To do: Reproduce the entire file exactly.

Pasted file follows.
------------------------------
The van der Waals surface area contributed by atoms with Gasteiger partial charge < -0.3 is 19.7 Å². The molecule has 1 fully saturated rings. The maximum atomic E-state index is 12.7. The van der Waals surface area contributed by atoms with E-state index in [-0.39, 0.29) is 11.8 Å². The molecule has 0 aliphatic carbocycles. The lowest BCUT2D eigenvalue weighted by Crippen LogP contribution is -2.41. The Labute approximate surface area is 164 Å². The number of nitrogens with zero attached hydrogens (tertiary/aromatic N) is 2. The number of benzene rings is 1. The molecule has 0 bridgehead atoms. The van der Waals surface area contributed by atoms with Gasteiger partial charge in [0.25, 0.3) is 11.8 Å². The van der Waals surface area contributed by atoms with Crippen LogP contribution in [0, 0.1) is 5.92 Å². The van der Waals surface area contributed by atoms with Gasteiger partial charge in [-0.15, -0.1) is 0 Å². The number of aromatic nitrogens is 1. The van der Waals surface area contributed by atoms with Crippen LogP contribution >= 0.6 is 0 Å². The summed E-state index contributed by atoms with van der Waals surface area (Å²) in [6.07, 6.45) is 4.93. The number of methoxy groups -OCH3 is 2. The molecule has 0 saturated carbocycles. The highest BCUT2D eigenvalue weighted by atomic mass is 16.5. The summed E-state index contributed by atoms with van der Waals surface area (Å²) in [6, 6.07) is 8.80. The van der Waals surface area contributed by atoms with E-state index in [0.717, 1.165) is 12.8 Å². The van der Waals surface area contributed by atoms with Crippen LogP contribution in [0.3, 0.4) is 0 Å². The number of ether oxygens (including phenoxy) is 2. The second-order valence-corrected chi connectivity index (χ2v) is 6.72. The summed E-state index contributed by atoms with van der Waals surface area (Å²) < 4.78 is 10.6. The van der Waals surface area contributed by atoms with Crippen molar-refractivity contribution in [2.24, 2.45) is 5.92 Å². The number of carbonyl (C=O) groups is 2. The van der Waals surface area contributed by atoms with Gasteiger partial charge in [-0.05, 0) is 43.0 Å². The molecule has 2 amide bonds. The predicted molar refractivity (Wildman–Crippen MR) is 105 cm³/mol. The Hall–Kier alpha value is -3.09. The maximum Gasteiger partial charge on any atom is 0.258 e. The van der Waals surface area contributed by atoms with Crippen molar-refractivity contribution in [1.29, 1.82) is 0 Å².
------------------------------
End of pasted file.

The van der Waals surface area contributed by atoms with Gasteiger partial charge < -0.3 is 19.7 Å². The molecule has 1 fully saturated rings. The maximum atomic E-state index is 12.7. The van der Waals surface area contributed by atoms with E-state index in [-0.39, 0.29) is 11.8 Å². The molecule has 0 aliphatic carbocycles. The lowest BCUT2D eigenvalue weighted by Crippen LogP contribution is -2.41. The Labute approximate surface area is 164 Å². The number of nitrogens with zero attached hydrogens (tertiary/aromatic N) is 2. The number of benzene rings is 1. The molecule has 0 bridgehead atoms. The van der Waals surface area contributed by atoms with Gasteiger partial charge in [0.25, 0.3) is 11.8 Å². The van der Waals surface area contributed by atoms with Crippen LogP contribution in [0, 0.1) is 5.92 Å². The van der Waals surface area contributed by atoms with Gasteiger partial charge in [-0.15, -0.1) is 0 Å². The number of aromatic nitrogens is 1. The van der Waals surface area contributed by atoms with Crippen LogP contribution >= 0.6 is 0 Å². The summed E-state index contributed by atoms with van der Waals surface area (Å²) in [6.07, 6.45) is 4.93. The number of methoxy groups -OCH3 is 2. The molecule has 0 saturated carbocycles. The highest BCUT2D eigenvalue weighted by atomic mass is 16.5. The summed E-state index contributed by atoms with van der Waals surface area (Å²) in [6, 6.07) is 8.80. The van der Waals surface area contributed by atoms with E-state index in [0.717, 1.165) is 12.8 Å². The van der Waals surface area contributed by atoms with Crippen LogP contribution in [0.3, 0.4) is 0 Å². The number of ether oxygens (including phenoxy) is 2. The second-order valence-corrected chi connectivity index (χ2v) is 6.72. The summed E-state index contributed by atoms with van der Waals surface area (Å²) < 4.78 is 10.6. The van der Waals surface area contributed by atoms with Crippen molar-refractivity contribution in [2.24, 2.45) is 5.92 Å². The number of carbonyl (C=O) groups is 2. The van der Waals surface area contributed by atoms with Gasteiger partial charge in [-0.05, 0) is 43.0 Å². The molecule has 2 amide bonds. The predicted molar refractivity (Wildman–Crippen MR) is 105 cm³/mol. The Hall–Kier alpha value is -3.09. The maximum Gasteiger partial charge on any atom is 0.258 e. The van der Waals surface area contributed by atoms with Crippen molar-refractivity contribution in [1.29, 1.82) is 0 Å².